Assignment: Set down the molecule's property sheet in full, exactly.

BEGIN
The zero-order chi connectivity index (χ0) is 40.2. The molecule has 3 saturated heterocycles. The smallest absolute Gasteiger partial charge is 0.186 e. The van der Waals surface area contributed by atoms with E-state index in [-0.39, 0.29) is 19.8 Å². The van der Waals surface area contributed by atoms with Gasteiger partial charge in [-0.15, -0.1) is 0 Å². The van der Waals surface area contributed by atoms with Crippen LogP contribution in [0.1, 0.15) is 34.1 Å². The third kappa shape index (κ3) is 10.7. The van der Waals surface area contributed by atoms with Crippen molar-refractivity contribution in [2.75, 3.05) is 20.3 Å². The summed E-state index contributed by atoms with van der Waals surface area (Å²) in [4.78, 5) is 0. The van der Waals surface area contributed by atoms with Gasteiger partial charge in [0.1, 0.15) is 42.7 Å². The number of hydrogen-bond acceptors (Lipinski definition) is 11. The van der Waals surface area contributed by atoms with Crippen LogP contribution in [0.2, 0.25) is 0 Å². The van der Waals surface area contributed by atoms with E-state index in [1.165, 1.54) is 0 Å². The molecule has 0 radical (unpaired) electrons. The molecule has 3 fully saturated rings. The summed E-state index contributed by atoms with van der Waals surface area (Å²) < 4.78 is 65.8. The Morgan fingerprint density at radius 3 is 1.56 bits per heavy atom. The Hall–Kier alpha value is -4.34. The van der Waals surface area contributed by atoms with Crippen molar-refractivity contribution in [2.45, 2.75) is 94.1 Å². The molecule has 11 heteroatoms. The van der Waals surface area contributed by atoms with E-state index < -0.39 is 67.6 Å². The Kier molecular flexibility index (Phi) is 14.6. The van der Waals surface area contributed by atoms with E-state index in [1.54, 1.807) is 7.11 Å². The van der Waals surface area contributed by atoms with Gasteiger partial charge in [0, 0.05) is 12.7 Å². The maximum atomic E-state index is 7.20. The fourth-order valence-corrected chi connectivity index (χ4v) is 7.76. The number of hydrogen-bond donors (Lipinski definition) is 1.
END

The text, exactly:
The zero-order chi connectivity index (χ0) is 40.2. The molecule has 3 saturated heterocycles. The smallest absolute Gasteiger partial charge is 0.186 e. The van der Waals surface area contributed by atoms with E-state index in [-0.39, 0.29) is 19.8 Å². The van der Waals surface area contributed by atoms with Gasteiger partial charge in [-0.15, -0.1) is 0 Å². The van der Waals surface area contributed by atoms with Crippen LogP contribution in [0.1, 0.15) is 34.1 Å². The third kappa shape index (κ3) is 10.7. The van der Waals surface area contributed by atoms with Crippen molar-refractivity contribution in [2.75, 3.05) is 20.3 Å². The summed E-state index contributed by atoms with van der Waals surface area (Å²) in [4.78, 5) is 0. The van der Waals surface area contributed by atoms with Gasteiger partial charge in [0.1, 0.15) is 42.7 Å². The number of hydrogen-bond acceptors (Lipinski definition) is 11. The van der Waals surface area contributed by atoms with Crippen LogP contribution in [0.2, 0.25) is 0 Å². The van der Waals surface area contributed by atoms with E-state index in [1.165, 1.54) is 0 Å². The molecule has 0 radical (unpaired) electrons. The molecule has 3 fully saturated rings. The summed E-state index contributed by atoms with van der Waals surface area (Å²) < 4.78 is 65.8. The Morgan fingerprint density at radius 3 is 1.56 bits per heavy atom. The Hall–Kier alpha value is -4.34. The van der Waals surface area contributed by atoms with Crippen molar-refractivity contribution in [2.45, 2.75) is 94.1 Å². The molecule has 11 heteroatoms. The van der Waals surface area contributed by atoms with E-state index < -0.39 is 67.6 Å². The Kier molecular flexibility index (Phi) is 14.6. The van der Waals surface area contributed by atoms with E-state index in [1.54, 1.807) is 7.11 Å². The van der Waals surface area contributed by atoms with Gasteiger partial charge in [0, 0.05) is 12.7 Å². The maximum atomic E-state index is 7.20. The fourth-order valence-corrected chi connectivity index (χ4v) is 7.76. The number of hydrogen-bond donors (Lipinski definition) is 1.